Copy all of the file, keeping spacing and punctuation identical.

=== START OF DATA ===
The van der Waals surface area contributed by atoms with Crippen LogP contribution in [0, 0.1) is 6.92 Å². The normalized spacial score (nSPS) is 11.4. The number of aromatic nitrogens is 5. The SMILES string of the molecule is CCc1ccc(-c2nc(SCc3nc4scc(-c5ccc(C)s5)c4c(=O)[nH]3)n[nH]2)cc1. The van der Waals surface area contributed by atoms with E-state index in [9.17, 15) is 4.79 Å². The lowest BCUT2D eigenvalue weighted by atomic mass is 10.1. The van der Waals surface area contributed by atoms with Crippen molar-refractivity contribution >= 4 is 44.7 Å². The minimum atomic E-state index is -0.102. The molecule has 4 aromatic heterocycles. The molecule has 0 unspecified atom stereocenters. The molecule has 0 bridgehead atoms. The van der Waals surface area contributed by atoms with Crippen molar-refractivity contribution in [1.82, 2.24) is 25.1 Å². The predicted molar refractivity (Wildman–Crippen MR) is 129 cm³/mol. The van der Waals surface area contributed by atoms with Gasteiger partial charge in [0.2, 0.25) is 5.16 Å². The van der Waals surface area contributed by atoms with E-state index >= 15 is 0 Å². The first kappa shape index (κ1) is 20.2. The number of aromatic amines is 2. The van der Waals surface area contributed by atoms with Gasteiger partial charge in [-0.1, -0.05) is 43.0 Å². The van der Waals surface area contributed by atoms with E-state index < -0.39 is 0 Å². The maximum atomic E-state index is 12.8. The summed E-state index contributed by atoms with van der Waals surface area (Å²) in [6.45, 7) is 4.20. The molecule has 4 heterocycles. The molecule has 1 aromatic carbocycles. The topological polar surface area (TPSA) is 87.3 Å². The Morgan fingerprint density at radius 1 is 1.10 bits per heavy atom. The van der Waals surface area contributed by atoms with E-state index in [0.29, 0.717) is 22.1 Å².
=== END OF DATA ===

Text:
The van der Waals surface area contributed by atoms with Crippen LogP contribution in [0, 0.1) is 6.92 Å². The normalized spacial score (nSPS) is 11.4. The number of aromatic nitrogens is 5. The SMILES string of the molecule is CCc1ccc(-c2nc(SCc3nc4scc(-c5ccc(C)s5)c4c(=O)[nH]3)n[nH]2)cc1. The van der Waals surface area contributed by atoms with E-state index in [9.17, 15) is 4.79 Å². The lowest BCUT2D eigenvalue weighted by atomic mass is 10.1. The van der Waals surface area contributed by atoms with Crippen molar-refractivity contribution >= 4 is 44.7 Å². The minimum atomic E-state index is -0.102. The molecule has 4 aromatic heterocycles. The molecule has 0 unspecified atom stereocenters. The molecule has 0 bridgehead atoms. The van der Waals surface area contributed by atoms with Crippen molar-refractivity contribution in [1.82, 2.24) is 25.1 Å². The predicted molar refractivity (Wildman–Crippen MR) is 129 cm³/mol. The van der Waals surface area contributed by atoms with Gasteiger partial charge in [0.2, 0.25) is 5.16 Å². The van der Waals surface area contributed by atoms with E-state index >= 15 is 0 Å². The first kappa shape index (κ1) is 20.2. The number of aromatic amines is 2. The van der Waals surface area contributed by atoms with Gasteiger partial charge in [-0.1, -0.05) is 43.0 Å². The van der Waals surface area contributed by atoms with E-state index < -0.39 is 0 Å². The maximum atomic E-state index is 12.8. The summed E-state index contributed by atoms with van der Waals surface area (Å²) in [6.45, 7) is 4.20. The molecule has 4 heterocycles. The molecule has 1 aromatic carbocycles. The topological polar surface area (TPSA) is 87.3 Å². The Morgan fingerprint density at radius 1 is 1.10 bits per heavy atom. The van der Waals surface area contributed by atoms with E-state index in [0.29, 0.717) is 22.1 Å².